My parents called me one day to see how I was doing, and I replied like usual: I was good, and learning lots of stuff in class, and had played frisbee again that afternoon or something. I hadn’t realized it was Yom Kippur, the holiest day in the Jewish calendar. Jews fast the entire day (sundown to sundown), and my parents were actually calling to ask how my fast was going. At that point, I had to admit I was an atheist, and my parents were surprised and disappointed.

    Months later, my dad came to grips with this. We discussed things like where I get my sense of morality from, and he accepted that I was atheist and became totally cool with it. He’s a scientist, and my phrasing it as “you raised a good scientist, and I went where the evidence lead me” helped, I think. Years later, he even admitted to me that he is atheist, too, but still goes to synagogue and celebrates holidays and stuff in order to feel closer to his ancestry.

    It’s been over a decade, and my mom still hasn’t accepted it. She sees this as a passing phase in my life, and I’ll settle down and marry a good Jewish girl in a good Jewish wedding and have good Jewish kids. At this point, I doubt she will ever accept that I’m an atheist. She recently bought me a lifetime membership to Hadassah, the Jewish women’s organization, under the rationale that I will want it eventually even though I don’t want it now.

    My advice to people still in the closet is to keep track of the things you would have if you were still religious, so you can keep up appearances if necessary. Don’t make the same mistake I did! On a related note, come out as early as you are comfortable with, so you can control the circumstances and minimize the risk of being outed by accident.

    At the time, I was not connected to an explicitly atheist community, but I was at a math/science/engineering school, and atheism was very common and perhaps the majority there. It was a non-issue, which helped me feel much more comfortable with it than I had felt in high school (where atheism was rare).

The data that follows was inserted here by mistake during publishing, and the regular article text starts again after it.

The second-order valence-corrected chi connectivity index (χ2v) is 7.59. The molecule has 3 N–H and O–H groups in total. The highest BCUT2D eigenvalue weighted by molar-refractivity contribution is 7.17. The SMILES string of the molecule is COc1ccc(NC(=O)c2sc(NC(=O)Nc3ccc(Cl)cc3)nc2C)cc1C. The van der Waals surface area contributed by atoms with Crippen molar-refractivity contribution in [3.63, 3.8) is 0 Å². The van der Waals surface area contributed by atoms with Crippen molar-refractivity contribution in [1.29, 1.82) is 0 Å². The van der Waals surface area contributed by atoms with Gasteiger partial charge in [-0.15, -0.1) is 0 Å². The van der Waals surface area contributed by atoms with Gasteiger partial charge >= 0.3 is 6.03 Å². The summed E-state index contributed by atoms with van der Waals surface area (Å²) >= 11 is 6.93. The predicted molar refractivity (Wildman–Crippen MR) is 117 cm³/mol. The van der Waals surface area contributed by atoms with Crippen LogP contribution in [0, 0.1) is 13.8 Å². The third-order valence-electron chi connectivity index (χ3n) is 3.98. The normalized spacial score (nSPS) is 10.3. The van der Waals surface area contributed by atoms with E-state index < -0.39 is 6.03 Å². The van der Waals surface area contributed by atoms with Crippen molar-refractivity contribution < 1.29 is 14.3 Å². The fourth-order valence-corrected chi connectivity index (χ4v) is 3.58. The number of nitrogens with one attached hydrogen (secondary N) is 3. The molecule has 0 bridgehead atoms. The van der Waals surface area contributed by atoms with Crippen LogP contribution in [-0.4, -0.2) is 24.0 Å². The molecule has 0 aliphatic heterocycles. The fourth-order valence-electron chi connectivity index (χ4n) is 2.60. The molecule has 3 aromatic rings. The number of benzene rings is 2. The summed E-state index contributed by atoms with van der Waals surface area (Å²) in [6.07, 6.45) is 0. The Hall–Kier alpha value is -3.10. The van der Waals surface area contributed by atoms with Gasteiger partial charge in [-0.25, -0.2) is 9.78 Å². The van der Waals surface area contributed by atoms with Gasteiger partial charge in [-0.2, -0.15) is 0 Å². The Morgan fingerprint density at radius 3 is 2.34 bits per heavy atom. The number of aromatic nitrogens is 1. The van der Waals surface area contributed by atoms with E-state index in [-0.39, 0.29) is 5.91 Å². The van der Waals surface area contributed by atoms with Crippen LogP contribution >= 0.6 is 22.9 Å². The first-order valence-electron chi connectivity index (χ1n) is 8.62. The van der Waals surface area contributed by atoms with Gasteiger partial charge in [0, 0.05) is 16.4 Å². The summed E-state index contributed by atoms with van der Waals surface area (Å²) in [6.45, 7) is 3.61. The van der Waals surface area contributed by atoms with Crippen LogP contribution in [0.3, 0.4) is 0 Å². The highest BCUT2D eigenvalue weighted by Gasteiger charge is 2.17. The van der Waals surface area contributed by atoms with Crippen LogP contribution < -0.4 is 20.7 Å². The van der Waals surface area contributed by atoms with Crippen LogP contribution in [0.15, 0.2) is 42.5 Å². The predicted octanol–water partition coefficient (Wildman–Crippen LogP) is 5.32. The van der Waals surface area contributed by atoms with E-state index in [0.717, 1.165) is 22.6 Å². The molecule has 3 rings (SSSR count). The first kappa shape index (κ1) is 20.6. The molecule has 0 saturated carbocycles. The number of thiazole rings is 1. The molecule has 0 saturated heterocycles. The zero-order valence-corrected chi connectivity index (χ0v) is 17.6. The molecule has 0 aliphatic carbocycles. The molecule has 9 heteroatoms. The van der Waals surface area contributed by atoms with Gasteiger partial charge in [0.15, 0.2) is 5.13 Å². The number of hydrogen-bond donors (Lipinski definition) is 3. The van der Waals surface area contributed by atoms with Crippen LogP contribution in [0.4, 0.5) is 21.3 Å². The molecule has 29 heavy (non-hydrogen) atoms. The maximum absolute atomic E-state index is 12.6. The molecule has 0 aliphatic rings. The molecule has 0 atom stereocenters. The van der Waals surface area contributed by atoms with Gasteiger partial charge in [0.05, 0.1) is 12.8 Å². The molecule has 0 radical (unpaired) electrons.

My life didn’t change much when I came out, but it’s nice not to have to lie to my parents every once in a while when religion comes up. I would have come out to them eventually, and by now I suspect things are the same as they would have been if I had come out on my own terms.

  88. 88
    Lexie

    I’m a university student from a religious community in Australia (I rate them between conservative and liberal, probably on the conservative side). This story is about how I came out to my parents which was the toughest coming out I ever had to do. I struggled with how to come out to my parents particularly my mother who is a creationist and was very religious and devoted. I loved them deeply and I knew it would upset them, particularly my mum who wanted me to know that Jesus loved me. The thought of upsetting people you love or being rejected by them I’ve found to be the toughest thing about coming out. I’ve found it easy to come out to strangers or acquaintances but difficult with friends or family (particularly if they’ve religious).

    My coming out probably started when I was in high school and knew I didn’t believe in religion and no longer wanted to waste my time at the church. I started there, rather than going straight from good little religious girl (yes I stayed being the good church girl even after I knew I didn’t believe) to “mum by the way I think god is bullshit”. I felt that small steps would be better and I think it’s kind of worked. At that point I said that “I was having doubts and didn’t want to go to church anymore”. Which was not entirely true as I was past doubts I knew that it was bullshit and I have sometimes wondered if I did the wrong thing by lying to her but reflecting on it now several years later I think I did the right thing. For me coming out in stages has worked well and sometimes if your sure your an atheist then stages may require a little playing down of your actual position. However, if you’re coming out to religious family/friends I’ve found it to be the way to go as “I’m atheist” out of the blue may be too much for them. Having said that I don’t regret this technique it didn’t work brilliantly. My parents didn’t handle it well, mum was not really willing to let me stop and there was lots of yelling and screaming.